From Barbie to trash bag: Unmasking the horrors of Halloween costumes

If you haven't found your Halloween costume yet, don’t panic! I was just at Target the other day, and I think I saw a few Barbie costumes left.

I am not a fan of Halloween. I don’t have a Scrooge-like distaste for the holiday; it just doesn’t excite me anymore. I hate shopping for clothes, so why would I find any joy in picking out an outfit for one very specific occasion? I also have no appetite for chemical-laden candy bars filled with ingredients that I can’t even pronounce.

(In case you are wondering: Yes, I am fun at parties.)

The most recent memory I have of dressing up for Halloween must have been during the early 2010s, when other girls my age were just leaning into their sexuality and arriving at the age where scary and elaborate costumes were no longer “cool.” I, on the other hand, was dressing up as trash. I wish I was lying when I said that I took a trash bag, hot-glue-gunned old food wrappers to the outside, looked in the mirror and gave myself a nod of approval. How my mother let me walk out the door looking like that is a whole other story.

Nowadays, I find that my conflict with Halloween has taken on a different meaning.  Whenever I stare at blue-collar uniforms that have been over-sexualized by bombshell blonds, all I can think about is waste. Somebody is going to buy that costume, wear it for a handful of hours and then either throw it away or shove it into the depths of their closet, only to see the light of day, years later, when it will then be thrown away.

One study estimated that the UK produced about 2000 tonnes (equivalent to 83 million plastic water bottles) worth of waste from Halloween costumes in 2019. Now apply that to the rest of the world every year.

I am already a casual crusader of fast fashion, which means I seek to reject the conventional fashion model that relies on low-prices, cheaply constructed clothing and quick-turn-around times. I do this by being intentional when making a new clothing purchase and by shopping second-hand or locally. I do not let myself fall prey to the whims of the fashion trend-buy-repeat cycle. So, for me, Halloween is just fast fashion on steroids — and even that feels like an understatement.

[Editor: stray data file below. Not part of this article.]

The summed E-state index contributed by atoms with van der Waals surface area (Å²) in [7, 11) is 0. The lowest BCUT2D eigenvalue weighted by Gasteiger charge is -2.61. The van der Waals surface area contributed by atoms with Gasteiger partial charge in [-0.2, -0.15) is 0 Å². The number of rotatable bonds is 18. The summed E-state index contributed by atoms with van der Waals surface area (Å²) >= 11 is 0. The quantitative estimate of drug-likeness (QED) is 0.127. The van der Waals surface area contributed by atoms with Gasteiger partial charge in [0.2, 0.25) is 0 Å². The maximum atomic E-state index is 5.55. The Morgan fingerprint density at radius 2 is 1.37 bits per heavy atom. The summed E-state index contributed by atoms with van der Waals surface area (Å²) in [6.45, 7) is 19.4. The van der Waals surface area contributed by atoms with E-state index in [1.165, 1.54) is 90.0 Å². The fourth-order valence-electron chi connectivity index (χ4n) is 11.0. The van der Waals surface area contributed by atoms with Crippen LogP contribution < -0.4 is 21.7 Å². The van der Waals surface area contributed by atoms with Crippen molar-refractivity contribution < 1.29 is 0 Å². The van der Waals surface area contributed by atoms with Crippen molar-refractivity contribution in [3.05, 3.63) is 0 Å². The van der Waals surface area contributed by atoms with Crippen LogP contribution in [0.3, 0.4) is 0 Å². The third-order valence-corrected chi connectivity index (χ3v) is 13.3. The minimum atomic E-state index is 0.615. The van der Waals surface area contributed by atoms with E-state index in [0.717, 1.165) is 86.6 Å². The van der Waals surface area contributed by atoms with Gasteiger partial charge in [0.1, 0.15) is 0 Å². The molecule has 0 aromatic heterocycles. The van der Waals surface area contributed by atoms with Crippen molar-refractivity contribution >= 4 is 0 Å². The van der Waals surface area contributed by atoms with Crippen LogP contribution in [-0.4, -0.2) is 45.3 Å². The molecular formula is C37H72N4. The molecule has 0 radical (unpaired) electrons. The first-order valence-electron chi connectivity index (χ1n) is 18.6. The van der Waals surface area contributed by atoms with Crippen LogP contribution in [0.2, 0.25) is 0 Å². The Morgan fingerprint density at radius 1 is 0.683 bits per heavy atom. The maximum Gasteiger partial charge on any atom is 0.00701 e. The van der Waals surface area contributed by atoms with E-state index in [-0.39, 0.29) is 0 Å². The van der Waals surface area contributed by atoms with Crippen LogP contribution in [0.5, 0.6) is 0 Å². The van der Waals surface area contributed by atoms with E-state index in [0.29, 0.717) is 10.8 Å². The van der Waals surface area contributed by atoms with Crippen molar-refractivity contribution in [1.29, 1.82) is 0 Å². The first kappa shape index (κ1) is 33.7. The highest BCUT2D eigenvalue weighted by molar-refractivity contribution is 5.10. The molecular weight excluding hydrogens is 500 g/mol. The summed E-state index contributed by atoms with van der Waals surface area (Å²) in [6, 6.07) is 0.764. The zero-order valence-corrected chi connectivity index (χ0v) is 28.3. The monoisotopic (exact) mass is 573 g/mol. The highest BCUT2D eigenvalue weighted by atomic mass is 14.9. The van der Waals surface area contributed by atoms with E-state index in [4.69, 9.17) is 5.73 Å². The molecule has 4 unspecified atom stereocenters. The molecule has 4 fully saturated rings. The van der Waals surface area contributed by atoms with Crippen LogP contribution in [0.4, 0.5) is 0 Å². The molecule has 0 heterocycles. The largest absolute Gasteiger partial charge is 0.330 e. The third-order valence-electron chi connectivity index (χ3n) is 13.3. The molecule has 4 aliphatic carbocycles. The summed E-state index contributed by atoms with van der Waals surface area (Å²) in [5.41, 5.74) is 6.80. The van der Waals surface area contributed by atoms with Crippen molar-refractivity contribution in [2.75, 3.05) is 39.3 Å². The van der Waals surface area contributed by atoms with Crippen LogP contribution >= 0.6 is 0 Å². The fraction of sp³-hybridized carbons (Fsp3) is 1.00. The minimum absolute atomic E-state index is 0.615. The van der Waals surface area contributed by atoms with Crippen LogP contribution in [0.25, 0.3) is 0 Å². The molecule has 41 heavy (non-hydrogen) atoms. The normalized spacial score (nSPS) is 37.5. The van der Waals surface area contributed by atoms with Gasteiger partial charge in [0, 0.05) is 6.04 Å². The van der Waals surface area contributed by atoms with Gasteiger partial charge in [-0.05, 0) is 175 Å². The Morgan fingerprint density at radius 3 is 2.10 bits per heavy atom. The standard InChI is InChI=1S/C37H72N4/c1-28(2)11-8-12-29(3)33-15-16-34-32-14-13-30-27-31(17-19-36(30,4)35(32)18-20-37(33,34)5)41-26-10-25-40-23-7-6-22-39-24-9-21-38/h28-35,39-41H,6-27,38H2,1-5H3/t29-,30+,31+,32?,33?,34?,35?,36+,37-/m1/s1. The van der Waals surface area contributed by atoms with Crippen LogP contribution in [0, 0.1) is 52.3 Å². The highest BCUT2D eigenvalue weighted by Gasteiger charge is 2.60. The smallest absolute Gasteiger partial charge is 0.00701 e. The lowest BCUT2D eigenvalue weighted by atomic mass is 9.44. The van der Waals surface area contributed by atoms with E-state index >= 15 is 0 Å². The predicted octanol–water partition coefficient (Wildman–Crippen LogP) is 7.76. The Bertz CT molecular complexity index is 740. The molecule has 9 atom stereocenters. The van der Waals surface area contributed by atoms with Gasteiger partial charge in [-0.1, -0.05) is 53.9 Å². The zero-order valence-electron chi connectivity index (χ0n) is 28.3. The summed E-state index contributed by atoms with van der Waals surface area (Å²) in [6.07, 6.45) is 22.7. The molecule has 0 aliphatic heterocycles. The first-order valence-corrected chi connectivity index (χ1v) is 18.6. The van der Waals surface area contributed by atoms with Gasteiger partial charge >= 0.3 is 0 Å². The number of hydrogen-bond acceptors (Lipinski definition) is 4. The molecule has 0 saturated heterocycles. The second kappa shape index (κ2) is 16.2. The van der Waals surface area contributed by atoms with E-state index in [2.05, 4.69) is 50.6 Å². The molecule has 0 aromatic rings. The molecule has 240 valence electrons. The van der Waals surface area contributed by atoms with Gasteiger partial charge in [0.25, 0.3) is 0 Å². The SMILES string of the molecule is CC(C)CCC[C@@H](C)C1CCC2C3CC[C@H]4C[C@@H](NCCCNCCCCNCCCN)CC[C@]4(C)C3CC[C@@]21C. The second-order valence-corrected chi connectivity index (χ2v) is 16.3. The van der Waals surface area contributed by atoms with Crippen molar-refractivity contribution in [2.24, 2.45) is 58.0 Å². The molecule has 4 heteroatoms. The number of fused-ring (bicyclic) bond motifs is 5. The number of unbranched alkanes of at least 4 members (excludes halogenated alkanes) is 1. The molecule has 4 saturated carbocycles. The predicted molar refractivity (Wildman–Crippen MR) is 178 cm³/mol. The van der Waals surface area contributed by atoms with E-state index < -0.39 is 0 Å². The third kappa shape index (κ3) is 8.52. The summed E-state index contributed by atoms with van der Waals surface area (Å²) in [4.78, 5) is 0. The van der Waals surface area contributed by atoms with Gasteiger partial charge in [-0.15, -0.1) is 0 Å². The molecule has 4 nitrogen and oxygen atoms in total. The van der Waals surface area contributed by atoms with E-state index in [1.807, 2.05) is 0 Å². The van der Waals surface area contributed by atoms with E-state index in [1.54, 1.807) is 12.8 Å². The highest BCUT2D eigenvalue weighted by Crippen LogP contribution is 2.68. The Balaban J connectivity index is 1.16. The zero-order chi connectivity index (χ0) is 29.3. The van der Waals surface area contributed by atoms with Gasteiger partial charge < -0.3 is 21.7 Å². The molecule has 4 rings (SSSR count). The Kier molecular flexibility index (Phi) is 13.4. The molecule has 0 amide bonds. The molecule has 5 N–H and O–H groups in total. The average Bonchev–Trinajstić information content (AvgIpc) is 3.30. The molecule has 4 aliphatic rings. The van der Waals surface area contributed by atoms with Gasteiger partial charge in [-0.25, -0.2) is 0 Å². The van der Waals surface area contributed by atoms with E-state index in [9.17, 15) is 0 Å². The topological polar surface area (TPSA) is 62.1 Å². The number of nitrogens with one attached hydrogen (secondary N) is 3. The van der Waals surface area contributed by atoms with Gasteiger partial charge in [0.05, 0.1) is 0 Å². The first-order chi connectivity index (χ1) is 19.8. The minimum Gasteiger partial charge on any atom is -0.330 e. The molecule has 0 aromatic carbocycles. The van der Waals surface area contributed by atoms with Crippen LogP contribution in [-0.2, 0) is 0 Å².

Most of those pre-packaged, scratchy costumes are designed to end up in a landfill. They're poorly made, ill-fitted and plain uncomfortable. So yeah, who would want to wear that again? Not to mention the fact that these types of costumes will run you about $60, as reflected by the costs of most of Spirit Halloween's popular costumes. But why does such a sad excuse for clothing cost so much when the make of the garment feels like it should cost a quarter of the price?

Unfortunately, it’s not because the makers of that costume are being paid fairly. The disconnect hinges on the fact that the entire commodification of Halloween (and any holiday for that matter) is subject to a short selling season. Retailers like Spirit Halloween and Party City have to squeeze a lot out of those six-ish weeks leading up to Halloween. Any product that doesn’t get sold becomes worthless in a span of 24 hours, resulting in heavily discounted items, thrown-away costumes or packing leftover inventory away for the next season.

Because of this, you can see why the cost of Halloween costumes is not proportional to their quality; for the company, the numbers have to make sense. Contrary to regular clothing, companies do not place a purchase order of certain costume styles with the assurance that they can sell through at least most of the stock they order. Seasonal clothing is a gamble subject to the volatility of consumer demand for that costume style. So if, for example, Spirit Halloween doesn’t sell through all their stock of Barbie costumes, at least they had a pretty good profit margin on the ones they did sell.

I hope that this Halloween, one less costume is purchased because of this column. I am not saying to not dress up, however; I want to encourage creativity and self-expression. There are plenty of ways to be festive without relying on Target or Sprit Halloween to fill that gap. Although you probably haven’t used Pinterest since 2016, it does have some good inspiration for making your own costumes. In Durham, check out The Scrap Exchange and Scrap Thrift to find good used clothing and decorations.

Although the convenience of store-bought costumes may be tempting for a time-crunched college student, this Halloween, do your part to make it a little less scary for the environment.

Morgan Foster is a first-year master's student at the Nicholas School for the Environment. Her column typically runs on alternate Fridays.


Share and discuss “From Barbie to trash bag: Unmasking the horrors of Halloween costumes” on social media.